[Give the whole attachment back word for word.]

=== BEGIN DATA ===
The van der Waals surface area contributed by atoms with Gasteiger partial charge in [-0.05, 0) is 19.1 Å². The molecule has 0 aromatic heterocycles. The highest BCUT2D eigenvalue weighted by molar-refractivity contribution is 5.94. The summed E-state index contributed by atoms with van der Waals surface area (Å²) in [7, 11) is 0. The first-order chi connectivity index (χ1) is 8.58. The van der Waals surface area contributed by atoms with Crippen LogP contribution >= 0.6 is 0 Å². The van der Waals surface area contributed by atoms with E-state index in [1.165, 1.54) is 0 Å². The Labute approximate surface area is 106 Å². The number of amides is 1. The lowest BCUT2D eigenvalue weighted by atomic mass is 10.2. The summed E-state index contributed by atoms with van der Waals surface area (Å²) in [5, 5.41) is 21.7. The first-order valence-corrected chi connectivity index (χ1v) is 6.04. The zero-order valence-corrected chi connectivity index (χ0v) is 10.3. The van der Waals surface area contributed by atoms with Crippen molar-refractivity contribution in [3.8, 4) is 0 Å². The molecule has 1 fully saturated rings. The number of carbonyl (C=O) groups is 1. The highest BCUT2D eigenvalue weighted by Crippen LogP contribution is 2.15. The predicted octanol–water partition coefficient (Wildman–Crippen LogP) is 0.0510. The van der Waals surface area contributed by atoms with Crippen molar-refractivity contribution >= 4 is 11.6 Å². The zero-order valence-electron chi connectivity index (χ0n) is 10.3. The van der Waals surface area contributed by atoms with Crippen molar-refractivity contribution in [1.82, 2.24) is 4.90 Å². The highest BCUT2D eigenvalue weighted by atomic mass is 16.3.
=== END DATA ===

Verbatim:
The van der Waals surface area contributed by atoms with Gasteiger partial charge in [-0.05, 0) is 19.1 Å². The molecule has 0 aromatic heterocycles. The highest BCUT2D eigenvalue weighted by molar-refractivity contribution is 5.94. The summed E-state index contributed by atoms with van der Waals surface area (Å²) in [7, 11) is 0. The first-order chi connectivity index (χ1) is 8.58. The van der Waals surface area contributed by atoms with Crippen LogP contribution >= 0.6 is 0 Å². The van der Waals surface area contributed by atoms with E-state index in [1.165, 1.54) is 0 Å². The Labute approximate surface area is 106 Å². The number of amides is 1. The lowest BCUT2D eigenvalue weighted by atomic mass is 10.2. The summed E-state index contributed by atoms with van der Waals surface area (Å²) in [5, 5.41) is 21.7. The first-order valence-corrected chi connectivity index (χ1v) is 6.04. The zero-order valence-corrected chi connectivity index (χ0v) is 10.3. The van der Waals surface area contributed by atoms with Crippen molar-refractivity contribution in [3.8, 4) is 0 Å². The molecule has 1 fully saturated rings. The number of carbonyl (C=O) groups is 1. The highest BCUT2D eigenvalue weighted by Crippen LogP contribution is 2.15. The predicted octanol–water partition coefficient (Wildman–Crippen LogP) is 0.0510. The van der Waals surface area contributed by atoms with Crippen molar-refractivity contribution >= 4 is 11.6 Å². The zero-order valence-electron chi connectivity index (χ0n) is 10.3. The van der Waals surface area contributed by atoms with Crippen molar-refractivity contribution in [1.82, 2.24) is 4.90 Å². The highest BCUT2D eigenvalue weighted by atomic mass is 16.3.